Nadja_Ruthe_1Less than two weeks from today, my family and I will quietly acknowledge the short life of my younger sister, Nadja Kaye Stricker. She was born on April 8, 1954 and died on July 30, 1955 of intussusception, a medical condition that causes a portion of the intestine to telescope within itself. When the condition isn’t diagnosed quickly, a child may suffer sepsis and (when left untreated) death.

It’s almost impossible for me to imagine my sister as an adult celebrating her sixtieth birthday, but every April, I’m reminded of our loss when she died so suddenly. The picture of her at left was taken on Easter Sunday, 1955. We had just celebrated her first birthday two days before Easter. That’s my mom holding her by the hand (and my backside in the background).

Today, children usually don’t die from intussusception. My sister was taken to regular pediatric check-ups and never exhibited any symptoms of distress until the day of her death. Memories of that day are indelibly imprinted on my brain.

KushPOOL0001It was a hot summer day and few homes in 1955 had air conditioning, certainly not ours. As usual, my brothers and I were playing out in the yard. We had a 50s-era green canvas kiddie pool (like the one at right, though the picture is borrowed from here). Our pool was set up for summer play and most days, we were in and out of it until dinner time came. Any pictures of us in our kiddie pool would have been black and white prints, but we’d have gathered for a snapshot just like the little ones in this color picture did.

On that particular day, my mom and sister were inside the house, and I tend to think (in retrospect) my sister may have been showing signs of fever (infection) because my mom had decided to bathe her. The minute my mom called my older brother to the front door and instructed him to fetch our neighbor (a nurse who worked nights and would be home sleeping), our intuition went on high alert.

Ruthew_kidsAny other time, my little brother and I would’ve been mercilessly ragging on our older brother for his serious infraction of Dad’s rules … crossing our busy street to fetch the neighbor. I think the two of us probably stood with our feet in the kiddie pool, watching older brother look both ways and skitter across the street, up the steps and knock frantically on the storm door. For children who’d never known anything but a quiet, idyllic existence, we were wondering what could possibly have happened to thrust us into bizarro-land. Certainly, it never crossed our minds our baby sister had fallen into a coma and would be dead within hours.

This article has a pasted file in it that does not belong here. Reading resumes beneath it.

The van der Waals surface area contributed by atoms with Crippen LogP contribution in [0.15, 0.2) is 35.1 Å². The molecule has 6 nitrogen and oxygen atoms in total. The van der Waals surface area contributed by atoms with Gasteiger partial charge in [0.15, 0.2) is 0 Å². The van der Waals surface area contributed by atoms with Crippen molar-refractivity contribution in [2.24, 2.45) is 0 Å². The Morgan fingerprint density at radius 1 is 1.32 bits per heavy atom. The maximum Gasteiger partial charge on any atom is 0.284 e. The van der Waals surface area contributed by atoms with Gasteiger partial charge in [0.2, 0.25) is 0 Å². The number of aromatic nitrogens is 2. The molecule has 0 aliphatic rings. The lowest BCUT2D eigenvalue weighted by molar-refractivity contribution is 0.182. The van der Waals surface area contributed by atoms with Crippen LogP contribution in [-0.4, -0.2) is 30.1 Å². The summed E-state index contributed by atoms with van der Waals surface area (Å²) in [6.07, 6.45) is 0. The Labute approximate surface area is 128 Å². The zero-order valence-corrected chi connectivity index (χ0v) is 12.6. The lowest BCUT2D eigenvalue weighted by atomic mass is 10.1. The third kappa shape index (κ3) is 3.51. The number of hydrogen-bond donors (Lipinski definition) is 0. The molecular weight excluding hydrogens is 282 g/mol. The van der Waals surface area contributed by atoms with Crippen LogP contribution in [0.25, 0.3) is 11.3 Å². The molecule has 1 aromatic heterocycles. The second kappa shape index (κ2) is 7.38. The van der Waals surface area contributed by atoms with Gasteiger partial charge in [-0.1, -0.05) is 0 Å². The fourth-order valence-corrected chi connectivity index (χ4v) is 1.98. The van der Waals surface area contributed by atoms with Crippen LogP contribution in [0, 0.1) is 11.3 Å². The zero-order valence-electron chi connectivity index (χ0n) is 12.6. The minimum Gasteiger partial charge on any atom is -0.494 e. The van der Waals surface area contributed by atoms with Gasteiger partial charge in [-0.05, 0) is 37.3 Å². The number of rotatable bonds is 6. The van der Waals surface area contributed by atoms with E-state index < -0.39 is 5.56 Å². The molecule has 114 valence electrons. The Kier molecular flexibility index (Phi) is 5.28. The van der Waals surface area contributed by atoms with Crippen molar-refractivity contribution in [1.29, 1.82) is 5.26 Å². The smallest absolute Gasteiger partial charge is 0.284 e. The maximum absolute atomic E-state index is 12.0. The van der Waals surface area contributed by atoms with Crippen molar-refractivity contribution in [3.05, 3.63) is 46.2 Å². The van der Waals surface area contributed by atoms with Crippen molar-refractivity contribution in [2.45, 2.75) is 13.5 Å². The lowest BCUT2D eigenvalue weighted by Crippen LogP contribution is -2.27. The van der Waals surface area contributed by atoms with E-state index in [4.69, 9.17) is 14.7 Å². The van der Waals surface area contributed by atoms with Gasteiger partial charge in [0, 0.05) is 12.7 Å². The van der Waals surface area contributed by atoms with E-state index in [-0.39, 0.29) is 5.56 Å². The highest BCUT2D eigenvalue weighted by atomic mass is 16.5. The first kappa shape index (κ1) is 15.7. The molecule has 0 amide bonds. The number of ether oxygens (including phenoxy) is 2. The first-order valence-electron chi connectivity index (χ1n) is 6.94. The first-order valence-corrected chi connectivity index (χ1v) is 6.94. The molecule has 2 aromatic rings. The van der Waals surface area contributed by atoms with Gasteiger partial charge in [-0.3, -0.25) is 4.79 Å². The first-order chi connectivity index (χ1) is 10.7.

Dead? That wasn’t a concept with which we were familiar. Look at the picture above with our mom and the four of us children all dressed up for Easter. Happy faces full of innocence and joie de vivre. But our world was about to tumble off its axis.

Our dad happened to be out of town that week. As a member of the Missouri Air Guard, he was out of state doing his two weeks of summer camp. My mom didn’t even drive … and her lack of skill with a manual transmission was a significant concern if we happened to be in the back seat! Fortunately, the neighbor/nurse had a vehicle and quickly carried Mother and baby Nadja to the hospital.

Eventually, my dad’s older brother arrived to take the three of us to his house. Before the night was out, our daddy had been airlifted home. With tears in his eyes, he told us our sister was gone.

After all these years, it’s hard for me to weigh the emptiness I felt. I didn’t have a clue what dying was all about. But I understood my daddy’s tears and the obvious grief that covered him like a suffocating shroud. I can’t be sure, but I don’t recall seeing my mom again until the next day. Where was she? Perhaps we’d been put to bed before she came home?

Like most traumatic events a child experiences early in life, my sister’s death had a pivotal effect on all of us. It definitely put a damper on the world my brothers and I shared the rest of that summer. There was a dreadful expectation that another shoe might drop. What would it be, we wondered?